Tuesday, March 19, 2013

we depart for Tefé

Ricardo told me to meet him the next afternoon on the boat at Remedios, and that a cab driver would know where that was.  I took this as a sign that Ricardo was not going to be an overly protective guide.  And as he said, the next afternoon my cab driver knew exactly where I wanted to go.

While larger ships docked at the floating steel pier where the ship I had come up on from Belém had docked, local river traffic departed from Escadaria dos Remedios.  I arrived there in the late afternoon to a scene out of a National Geographic special.  A finger of slippery red mud crowded with people and cargo loading and unloading and decks piled with stalks of bananas and a swarm of touts ready to steer the uncertain traveler to the right boat. There were stalls selling miscellaneous small things needful of the traveler and the air laced with cooking smells from food stalls offering up creatures who might just that morning have slithered through the forest or glided through the opaque brown water.  There was a monkey sitting on the counter of a stall and a flock of large, black vultures perched just out of reach, in case their services should be required, and a jumble of one- and two-decked wooden vessels and canoes tethered to the muddy bank and some of which bore somewhere on their side a hand-painted sign advertising their destination and intermediate stops and a probably optimistic time of their departure.

By reading the sign boards I found that the Jean Filho was going to Tefé and went aboard and went up to the passenger deck where I found Ricardo.  He was pleased to see me and I got the impression that I had passed my first test.  I found someone in charge and paid for my passage, which came to about $5 a day, all meals included.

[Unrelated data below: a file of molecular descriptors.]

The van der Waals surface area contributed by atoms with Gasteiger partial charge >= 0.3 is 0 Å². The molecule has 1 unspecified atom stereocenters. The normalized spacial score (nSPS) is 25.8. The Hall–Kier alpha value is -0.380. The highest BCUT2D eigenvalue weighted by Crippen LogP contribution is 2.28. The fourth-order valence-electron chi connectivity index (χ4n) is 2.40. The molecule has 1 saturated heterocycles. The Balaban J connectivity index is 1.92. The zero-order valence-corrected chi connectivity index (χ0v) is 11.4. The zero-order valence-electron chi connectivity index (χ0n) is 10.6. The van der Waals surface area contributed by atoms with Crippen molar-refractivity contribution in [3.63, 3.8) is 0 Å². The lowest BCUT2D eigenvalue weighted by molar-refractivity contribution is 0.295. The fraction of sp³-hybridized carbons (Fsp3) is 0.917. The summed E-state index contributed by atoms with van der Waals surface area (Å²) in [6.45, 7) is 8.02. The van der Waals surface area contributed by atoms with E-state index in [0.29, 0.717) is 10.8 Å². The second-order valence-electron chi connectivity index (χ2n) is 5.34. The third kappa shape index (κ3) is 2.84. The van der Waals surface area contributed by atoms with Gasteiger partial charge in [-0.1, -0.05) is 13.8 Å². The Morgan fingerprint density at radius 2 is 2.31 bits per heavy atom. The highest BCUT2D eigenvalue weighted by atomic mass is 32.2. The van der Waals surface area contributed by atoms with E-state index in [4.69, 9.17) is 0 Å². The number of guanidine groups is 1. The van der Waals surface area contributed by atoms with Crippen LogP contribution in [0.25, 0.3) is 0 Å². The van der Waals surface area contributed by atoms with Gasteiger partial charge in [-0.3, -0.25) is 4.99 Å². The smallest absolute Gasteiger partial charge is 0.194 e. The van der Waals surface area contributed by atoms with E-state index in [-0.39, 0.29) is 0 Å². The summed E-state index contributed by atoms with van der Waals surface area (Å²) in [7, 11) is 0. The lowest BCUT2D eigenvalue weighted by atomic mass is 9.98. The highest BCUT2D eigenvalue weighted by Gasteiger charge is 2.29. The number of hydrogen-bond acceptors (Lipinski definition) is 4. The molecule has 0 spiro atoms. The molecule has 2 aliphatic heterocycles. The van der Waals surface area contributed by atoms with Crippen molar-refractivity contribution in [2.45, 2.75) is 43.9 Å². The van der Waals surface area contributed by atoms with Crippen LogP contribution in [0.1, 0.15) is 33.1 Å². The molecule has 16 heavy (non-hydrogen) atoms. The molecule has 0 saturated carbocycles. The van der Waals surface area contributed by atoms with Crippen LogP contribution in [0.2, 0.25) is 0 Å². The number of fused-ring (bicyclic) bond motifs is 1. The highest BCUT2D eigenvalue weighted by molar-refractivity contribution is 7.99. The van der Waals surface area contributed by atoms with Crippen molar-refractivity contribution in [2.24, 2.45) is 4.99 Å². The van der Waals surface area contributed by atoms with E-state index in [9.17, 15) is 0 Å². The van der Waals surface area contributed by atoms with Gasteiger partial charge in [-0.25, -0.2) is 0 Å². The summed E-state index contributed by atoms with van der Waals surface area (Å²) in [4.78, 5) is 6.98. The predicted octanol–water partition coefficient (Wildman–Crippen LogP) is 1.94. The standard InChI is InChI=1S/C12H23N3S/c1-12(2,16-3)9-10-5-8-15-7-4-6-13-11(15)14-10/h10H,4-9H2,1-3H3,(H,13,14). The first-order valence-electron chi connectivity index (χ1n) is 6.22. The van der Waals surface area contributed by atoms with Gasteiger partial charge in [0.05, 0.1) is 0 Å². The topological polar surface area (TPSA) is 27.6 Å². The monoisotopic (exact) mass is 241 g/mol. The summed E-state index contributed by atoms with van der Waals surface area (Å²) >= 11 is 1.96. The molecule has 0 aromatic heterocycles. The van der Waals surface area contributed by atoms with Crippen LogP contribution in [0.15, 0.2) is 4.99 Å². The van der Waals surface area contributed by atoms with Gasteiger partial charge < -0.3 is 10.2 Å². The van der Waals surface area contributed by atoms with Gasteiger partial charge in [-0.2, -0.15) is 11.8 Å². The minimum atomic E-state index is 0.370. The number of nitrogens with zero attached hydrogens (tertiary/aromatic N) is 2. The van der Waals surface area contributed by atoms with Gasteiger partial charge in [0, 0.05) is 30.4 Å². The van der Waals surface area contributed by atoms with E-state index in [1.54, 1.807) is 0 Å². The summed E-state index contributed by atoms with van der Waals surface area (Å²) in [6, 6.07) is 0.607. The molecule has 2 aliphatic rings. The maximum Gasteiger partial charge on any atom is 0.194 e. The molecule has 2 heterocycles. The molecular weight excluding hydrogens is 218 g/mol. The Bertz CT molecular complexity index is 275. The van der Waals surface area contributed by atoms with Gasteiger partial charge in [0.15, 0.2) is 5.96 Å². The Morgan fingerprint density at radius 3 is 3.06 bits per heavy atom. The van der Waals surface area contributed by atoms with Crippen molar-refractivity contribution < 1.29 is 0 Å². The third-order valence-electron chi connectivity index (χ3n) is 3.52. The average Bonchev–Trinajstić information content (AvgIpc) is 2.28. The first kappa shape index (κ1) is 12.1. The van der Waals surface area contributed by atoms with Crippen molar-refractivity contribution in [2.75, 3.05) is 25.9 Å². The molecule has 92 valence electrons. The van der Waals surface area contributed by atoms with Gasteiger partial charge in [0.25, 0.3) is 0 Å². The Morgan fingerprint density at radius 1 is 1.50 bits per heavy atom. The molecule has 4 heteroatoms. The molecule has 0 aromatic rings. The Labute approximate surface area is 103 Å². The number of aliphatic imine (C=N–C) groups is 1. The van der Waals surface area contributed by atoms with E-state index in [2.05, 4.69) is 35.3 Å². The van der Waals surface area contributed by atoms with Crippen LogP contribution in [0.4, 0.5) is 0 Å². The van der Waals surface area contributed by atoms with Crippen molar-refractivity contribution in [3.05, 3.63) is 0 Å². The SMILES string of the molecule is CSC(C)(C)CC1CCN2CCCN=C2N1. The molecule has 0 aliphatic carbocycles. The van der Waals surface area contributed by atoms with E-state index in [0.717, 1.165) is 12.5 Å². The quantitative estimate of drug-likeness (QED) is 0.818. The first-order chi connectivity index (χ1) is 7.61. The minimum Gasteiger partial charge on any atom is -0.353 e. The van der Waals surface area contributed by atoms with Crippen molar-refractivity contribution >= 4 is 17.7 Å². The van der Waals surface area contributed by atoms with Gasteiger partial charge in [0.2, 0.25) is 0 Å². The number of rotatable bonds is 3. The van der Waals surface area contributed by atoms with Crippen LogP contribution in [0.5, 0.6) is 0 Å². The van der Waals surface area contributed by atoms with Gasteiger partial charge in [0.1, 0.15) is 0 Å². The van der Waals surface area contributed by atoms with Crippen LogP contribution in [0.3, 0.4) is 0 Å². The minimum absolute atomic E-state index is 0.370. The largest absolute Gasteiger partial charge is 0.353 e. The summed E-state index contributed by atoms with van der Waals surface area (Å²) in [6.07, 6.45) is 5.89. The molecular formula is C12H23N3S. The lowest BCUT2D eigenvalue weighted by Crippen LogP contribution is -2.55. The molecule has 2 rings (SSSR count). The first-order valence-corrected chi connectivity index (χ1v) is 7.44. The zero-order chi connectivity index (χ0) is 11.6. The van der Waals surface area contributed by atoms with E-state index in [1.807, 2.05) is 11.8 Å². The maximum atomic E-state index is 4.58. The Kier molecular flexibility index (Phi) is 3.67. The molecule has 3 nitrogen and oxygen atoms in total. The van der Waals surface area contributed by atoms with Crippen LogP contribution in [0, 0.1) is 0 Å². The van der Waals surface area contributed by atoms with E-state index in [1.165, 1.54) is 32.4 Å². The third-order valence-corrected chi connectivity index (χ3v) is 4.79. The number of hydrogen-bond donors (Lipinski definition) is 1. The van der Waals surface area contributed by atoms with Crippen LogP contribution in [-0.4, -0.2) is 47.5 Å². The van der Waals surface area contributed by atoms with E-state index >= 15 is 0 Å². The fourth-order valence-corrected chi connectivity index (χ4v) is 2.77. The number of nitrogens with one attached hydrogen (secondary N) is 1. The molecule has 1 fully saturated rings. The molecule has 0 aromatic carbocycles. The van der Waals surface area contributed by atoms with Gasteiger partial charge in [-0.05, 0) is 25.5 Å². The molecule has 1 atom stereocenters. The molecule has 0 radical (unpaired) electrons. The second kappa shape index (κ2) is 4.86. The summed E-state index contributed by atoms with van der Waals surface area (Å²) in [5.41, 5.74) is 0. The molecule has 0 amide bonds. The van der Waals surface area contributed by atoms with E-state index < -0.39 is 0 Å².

If my trip upriver from Belém aboard the plague ship Rondonia had been sweat and hard biscuits, my trip to Tefé aboard the Jean Filho was utter contentment, the likes of which is seldom given to man.  For two days I lazed in my hammock, watching the jungle glide by.  I read and daydreamed and wrote in my journal.  I ate great helpings of spicy beef and chicken at the communal galley table.  I did not touch money.

There was a curious thing about the boat: I was too big for it.  The space between the deck and the ceiling (or whatever they call them on boats) was too short for me.  The boat was designed for someone about six inches shorter than I am and, at a bare six feet, I am not really tall, at least by gringo standards.  I felt like Alice when she had had a tad too much of growing. It was a strange sensation.  The only place I could stand upright on the boat was at the front end, forward of the superstructure.  The other passengers initially though my constant head-banging was humorous, but eventually they came to sympathize with me and would probably have offered advice on how to be shorter, had they any good ideas.

Our boat was a wooden two-decker, with cargo on the lower deck and passengers above.  Thinking to upgrade our accommodations, I had paid extra for a cabin, though without first looking at one, and found it a dark and stuffy, only about six feet wide with two bunk beds.  I consoled myself that the mosquitoes would eat the people sleeping in hammocks on the open deck first.  The nice lady at the boat office in Belém would probably have said that this boat was even more mais tipica than my last one.   That night I discovered that my bunk bed was also made for someone about six inches shorter than I and my guide in the upper bunk snored, so I took my hammock out on deck and found a much more comfortable place both to sleep and eventually to laze away the trip watching the jungle slide past.  And once away from the shore there were no mosquitoes.